I talk a lot about how increasing access to primary care is critical for reducing healthcare costs. When your employees can’t get in to see a primary care doctor, they make more costly trips to the ER and urgent care. They spend more time in the hospital. And self-referral to specialists goes way up.
But just how much are people using these higher-cost channels for basic needs? One Medical surveyed more than 1,500 full-time employees to find out how people typically get care for basic medical issues.
Here are three big insights from the study:
1. People who can’t get in to see their doctor are using urgent care as a back-up.
The survey validated our assertion that lack of same-day access drives up urgent care and specialist visits.
While most respondents (80%) said they have a primary care provider, 59% of this group said they can’t always get in to see their doctor on the same day. More than one-third (37%) also said their doctor doesn’t provide any care outside of regular office hours.
With few options for care outside of the office and no guarantee of same-day appointments, many people are using urgent care, the ER and specialists as their back-up plan: 61% said they had gone to urgent care when they couldn’t get an appointment or needed care outside of regular office hours, and 38% said they had gone to the ER. 18% said they had gone directly to a specialist because their PCP wasn’t available.
2. People who don’t have a primary care doctor are using urgent care, specialists and ER visits for basic care.
Of the people surveyed, 20% said they don’t have a primary care provider or group, often opting for urgent care to deal with minor issues… including ones that may not have even required an office visit. For example, 27% said they’d been to the urgent care for cold and flu-related issues; 26% for minor injuries; 9% for skin issues; and 9% for UTIs.
Specialists also are a popular go-to option for many of those without a regular primary care provider, according to the study: 43% of respondents said they had been to a specialist such as a dermatologist or allergist for basic, routine care.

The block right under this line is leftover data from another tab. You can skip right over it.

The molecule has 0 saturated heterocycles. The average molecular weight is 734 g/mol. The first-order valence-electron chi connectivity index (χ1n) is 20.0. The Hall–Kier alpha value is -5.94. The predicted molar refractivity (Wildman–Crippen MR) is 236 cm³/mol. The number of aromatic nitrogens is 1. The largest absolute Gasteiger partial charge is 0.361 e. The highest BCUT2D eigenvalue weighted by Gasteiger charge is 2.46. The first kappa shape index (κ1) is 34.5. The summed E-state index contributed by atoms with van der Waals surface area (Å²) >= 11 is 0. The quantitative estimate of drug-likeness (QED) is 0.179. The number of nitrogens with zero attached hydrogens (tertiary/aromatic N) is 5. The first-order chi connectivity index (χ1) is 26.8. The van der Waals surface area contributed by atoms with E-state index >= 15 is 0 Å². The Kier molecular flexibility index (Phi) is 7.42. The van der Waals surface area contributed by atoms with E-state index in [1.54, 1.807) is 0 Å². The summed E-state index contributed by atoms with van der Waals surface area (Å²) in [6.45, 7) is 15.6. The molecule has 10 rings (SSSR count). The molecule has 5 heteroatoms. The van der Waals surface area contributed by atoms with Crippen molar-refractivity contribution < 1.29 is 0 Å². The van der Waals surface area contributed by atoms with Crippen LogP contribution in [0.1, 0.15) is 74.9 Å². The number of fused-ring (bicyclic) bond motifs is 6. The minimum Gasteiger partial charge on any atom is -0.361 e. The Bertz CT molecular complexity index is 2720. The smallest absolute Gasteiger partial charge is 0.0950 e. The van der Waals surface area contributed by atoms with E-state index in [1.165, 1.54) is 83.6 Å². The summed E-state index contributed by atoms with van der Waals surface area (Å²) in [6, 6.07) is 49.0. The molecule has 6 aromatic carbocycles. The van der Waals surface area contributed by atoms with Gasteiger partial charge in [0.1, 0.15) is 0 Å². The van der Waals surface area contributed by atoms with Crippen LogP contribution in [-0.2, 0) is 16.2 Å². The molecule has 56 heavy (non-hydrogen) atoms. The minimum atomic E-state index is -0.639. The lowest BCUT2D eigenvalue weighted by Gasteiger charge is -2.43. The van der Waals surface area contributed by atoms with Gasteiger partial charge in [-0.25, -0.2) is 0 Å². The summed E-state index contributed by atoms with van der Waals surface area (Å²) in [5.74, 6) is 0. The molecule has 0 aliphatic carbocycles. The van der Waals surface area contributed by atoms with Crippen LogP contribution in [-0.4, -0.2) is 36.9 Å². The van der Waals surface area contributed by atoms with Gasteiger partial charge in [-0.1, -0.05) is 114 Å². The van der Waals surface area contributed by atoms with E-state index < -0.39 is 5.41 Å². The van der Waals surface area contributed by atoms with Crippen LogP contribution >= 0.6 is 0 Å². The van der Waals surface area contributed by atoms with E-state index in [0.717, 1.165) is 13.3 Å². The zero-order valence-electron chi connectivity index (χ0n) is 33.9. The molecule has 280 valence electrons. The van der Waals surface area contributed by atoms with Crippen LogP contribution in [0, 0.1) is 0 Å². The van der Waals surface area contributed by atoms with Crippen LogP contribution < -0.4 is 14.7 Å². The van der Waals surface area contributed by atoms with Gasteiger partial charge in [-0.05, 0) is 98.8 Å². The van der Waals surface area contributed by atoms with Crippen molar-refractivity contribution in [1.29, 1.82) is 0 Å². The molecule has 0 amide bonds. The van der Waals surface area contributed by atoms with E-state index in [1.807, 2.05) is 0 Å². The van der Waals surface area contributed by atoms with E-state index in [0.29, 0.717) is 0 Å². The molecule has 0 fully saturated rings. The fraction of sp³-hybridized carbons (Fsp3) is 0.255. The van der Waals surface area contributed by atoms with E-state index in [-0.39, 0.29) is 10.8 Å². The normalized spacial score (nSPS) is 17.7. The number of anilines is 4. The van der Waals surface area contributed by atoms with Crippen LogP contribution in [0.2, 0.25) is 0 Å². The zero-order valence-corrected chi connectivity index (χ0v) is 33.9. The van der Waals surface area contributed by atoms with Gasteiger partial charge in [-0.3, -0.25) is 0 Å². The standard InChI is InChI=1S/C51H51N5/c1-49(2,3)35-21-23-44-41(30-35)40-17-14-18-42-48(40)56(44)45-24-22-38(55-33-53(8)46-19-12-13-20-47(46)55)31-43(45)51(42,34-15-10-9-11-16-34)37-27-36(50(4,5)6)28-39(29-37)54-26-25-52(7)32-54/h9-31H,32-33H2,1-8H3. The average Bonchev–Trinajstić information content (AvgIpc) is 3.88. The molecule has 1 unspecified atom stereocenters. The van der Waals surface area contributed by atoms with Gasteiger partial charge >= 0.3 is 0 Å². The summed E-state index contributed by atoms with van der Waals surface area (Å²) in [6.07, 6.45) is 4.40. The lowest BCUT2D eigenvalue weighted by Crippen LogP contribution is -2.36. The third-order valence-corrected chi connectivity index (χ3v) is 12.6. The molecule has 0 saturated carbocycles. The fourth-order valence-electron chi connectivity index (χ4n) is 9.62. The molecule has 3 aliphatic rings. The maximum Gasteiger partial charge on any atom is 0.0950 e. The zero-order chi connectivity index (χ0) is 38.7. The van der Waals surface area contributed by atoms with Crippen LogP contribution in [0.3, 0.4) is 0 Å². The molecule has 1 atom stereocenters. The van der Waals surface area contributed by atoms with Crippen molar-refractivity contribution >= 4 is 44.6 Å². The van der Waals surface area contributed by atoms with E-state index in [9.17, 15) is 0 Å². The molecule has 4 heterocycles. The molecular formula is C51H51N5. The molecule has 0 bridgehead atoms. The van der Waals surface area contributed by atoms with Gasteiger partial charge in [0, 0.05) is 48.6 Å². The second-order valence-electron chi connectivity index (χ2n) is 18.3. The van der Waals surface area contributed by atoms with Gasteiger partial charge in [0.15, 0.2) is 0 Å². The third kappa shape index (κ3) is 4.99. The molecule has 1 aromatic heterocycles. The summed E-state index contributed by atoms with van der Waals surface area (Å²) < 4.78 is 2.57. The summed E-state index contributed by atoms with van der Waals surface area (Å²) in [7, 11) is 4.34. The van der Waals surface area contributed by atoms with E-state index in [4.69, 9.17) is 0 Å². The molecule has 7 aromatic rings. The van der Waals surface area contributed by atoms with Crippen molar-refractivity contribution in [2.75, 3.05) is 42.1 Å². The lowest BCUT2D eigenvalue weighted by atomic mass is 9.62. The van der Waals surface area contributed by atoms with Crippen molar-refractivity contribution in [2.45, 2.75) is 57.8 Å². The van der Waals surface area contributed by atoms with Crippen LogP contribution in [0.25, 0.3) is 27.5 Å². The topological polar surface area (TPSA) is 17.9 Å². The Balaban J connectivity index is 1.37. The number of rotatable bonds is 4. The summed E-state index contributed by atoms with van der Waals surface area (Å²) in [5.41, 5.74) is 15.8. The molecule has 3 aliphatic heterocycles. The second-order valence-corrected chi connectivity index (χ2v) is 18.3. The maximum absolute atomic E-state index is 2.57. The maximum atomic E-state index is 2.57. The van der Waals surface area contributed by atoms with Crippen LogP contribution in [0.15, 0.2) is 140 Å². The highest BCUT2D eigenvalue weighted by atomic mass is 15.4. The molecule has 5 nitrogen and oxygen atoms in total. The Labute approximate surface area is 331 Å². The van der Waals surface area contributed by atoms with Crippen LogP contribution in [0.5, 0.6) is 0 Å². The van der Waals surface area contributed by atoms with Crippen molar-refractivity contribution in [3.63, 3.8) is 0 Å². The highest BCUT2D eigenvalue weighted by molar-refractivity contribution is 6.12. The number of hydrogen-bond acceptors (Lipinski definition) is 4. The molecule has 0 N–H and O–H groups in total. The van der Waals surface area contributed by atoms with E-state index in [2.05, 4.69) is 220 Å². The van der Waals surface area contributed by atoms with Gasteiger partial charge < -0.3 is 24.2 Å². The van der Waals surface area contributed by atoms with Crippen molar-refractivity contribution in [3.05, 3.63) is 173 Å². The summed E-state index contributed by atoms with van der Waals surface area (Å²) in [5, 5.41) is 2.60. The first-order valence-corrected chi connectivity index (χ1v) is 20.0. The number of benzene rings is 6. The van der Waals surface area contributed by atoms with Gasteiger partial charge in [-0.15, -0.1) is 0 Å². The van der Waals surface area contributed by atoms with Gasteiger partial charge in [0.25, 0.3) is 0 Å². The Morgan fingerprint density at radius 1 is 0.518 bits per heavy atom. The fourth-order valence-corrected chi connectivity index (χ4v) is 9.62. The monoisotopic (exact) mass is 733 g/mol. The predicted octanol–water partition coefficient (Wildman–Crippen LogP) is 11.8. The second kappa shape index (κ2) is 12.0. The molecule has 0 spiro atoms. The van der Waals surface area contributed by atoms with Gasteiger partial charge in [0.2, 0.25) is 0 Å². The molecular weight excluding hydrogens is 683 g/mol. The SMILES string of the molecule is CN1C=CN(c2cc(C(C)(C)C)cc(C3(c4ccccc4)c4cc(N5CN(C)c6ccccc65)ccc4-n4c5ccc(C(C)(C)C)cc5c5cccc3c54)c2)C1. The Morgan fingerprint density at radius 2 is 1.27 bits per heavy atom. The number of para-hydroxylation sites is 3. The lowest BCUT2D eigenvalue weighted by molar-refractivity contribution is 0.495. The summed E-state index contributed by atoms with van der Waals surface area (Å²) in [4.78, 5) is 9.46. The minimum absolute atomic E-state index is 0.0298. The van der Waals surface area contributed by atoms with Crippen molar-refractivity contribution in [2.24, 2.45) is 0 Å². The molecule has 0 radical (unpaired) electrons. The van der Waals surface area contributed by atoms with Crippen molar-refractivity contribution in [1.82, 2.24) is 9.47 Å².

And although the ER is generally thought of as a last-resort channel for care, 20% of respondents said they had been to the ER for a non-emergency issue.
3. Standalone telemedicine services aren’t bridging the care gap outside of office hours.
According to the 2015 Willis Towers Watson/NBGH “Best Practices in Healthcare Employer Survey,” just 7% of employees with telemedicine access use it. Our survey showed a similar result: just 6% of people say they have ever used a telemedicine service.
So even though most employers today are adding telemedicine to their health benefits package to improve access to care, the data shows this is doing little to bridge the access gap.
This is why smart companies are making great access to primary care part of their healthcare strategy. This can be anything from a benefit design that encourages access to primary care (i.e. through lower co-pays), or a network design that has adequate primary care coverage, or even a dedicated center for your employees.
Because while primary care is the lowest cost channel for care, it’s clear that employees who can’t get care when they need it are heading to higher-cost urgent care centers or specialists. And this is costing employers a lot of money they really don’t need to spend.
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